Melanie De Groot van Embden: Urban Escape

From New York to San Francisco, live a journey through abandoned America.

What does a cooling tower look like from above? How do you climb New York's bridges? How does a city decay? Where are America's nuclear missile silos hidden? These are the questions that David de Rueda and Melanie de Groot van Embden decided to answer on a three-month road trip through the United States. Far from museum crowds, they went to visit abandoned power plants, hotels, prisons, churches and construction sites and asked American adventurers about their most well-kept urban jungle secrets.

 

Urban Escape is a documentary born from a photographer’s and a journalist’s desire to share their passion for exploration and adventure. The film is made up of encounters with urban explorers from the top of the Queensborough Bridge to the military cemetery of San Francisco Bay. In their van, David and Melanie reach New York, Detroit, Nashville, Denver and San Francisco, inviting us to take a fresh look at our modern environment and discover a thrilling way of life.

With Steve Duncan, Detroit Unseen, Ed Serecky, Kurt, Micah Whatley, Andrew Bisset, Ashley Simoneaux, Stephen Freskos and Scott Haefner.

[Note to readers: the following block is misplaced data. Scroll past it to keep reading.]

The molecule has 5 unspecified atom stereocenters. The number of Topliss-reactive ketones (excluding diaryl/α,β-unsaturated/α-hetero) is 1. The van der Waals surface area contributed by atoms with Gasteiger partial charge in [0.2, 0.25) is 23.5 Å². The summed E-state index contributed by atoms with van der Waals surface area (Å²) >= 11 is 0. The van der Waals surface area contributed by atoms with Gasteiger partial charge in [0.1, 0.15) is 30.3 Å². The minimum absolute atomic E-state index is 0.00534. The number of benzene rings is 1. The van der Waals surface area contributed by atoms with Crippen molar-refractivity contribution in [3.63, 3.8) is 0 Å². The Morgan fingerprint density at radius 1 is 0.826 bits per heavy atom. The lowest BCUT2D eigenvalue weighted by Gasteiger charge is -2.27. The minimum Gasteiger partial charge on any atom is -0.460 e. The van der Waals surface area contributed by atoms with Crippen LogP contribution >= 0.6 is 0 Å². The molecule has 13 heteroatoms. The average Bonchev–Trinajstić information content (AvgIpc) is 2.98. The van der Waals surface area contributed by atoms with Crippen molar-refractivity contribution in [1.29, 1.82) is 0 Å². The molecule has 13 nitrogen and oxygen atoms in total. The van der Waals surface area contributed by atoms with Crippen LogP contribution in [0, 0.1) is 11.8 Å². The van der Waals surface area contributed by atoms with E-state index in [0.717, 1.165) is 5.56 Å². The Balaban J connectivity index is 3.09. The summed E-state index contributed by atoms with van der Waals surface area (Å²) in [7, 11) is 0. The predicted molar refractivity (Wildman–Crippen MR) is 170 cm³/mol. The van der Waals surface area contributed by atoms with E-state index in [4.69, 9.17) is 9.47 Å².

Music by Edgar Noon.

From the Artist: 

 

 

"I am more of a video journalist. I research, film, and edit news stories for the french television in New York. I did one movie and several music videos. In the future, my ambition is to make more personal documentaries about the world around me. I am working on it."  

Female pioneer:

Nellie Bly.

 

"Nellie Bly, was meant to be maid but she didn't listen to anybody. When she started as a journalist in the 18th century, she probably had to face a lot of criticism, from her family, from other journalists, basically from everyone. She must have been not only very talented but very visionary. I like the idea that she made a breakthrough in a very sexist world such as journalism and helps me believe that there is no rules. One can do whatever they want to do. She has taken a lot of risks but they have been rewarded. I kind of like her style too, wearing a 19th century dress with a bottle of whisky hidden under it...

At a time when men were ruling the journalism world, Nellie Bly only listened to her own determination. She was hired by Pulitzer's NY World and sent undercover to a mad house, which was horrible at the time. Out of this experience came out the book, 10 days in a madhouse, she was a pioneer in investigative journalism. She is the most bold, inspiring, romantic journalist that I can think of."

We look forward to share an excerpt of Melanie's documentary Urban Escape at the GUM Director's Showcase at Whitney Houston Biennial 2017 on March 28th at Roxy Cinemas Tribeca. The artist will be attending the Q&A.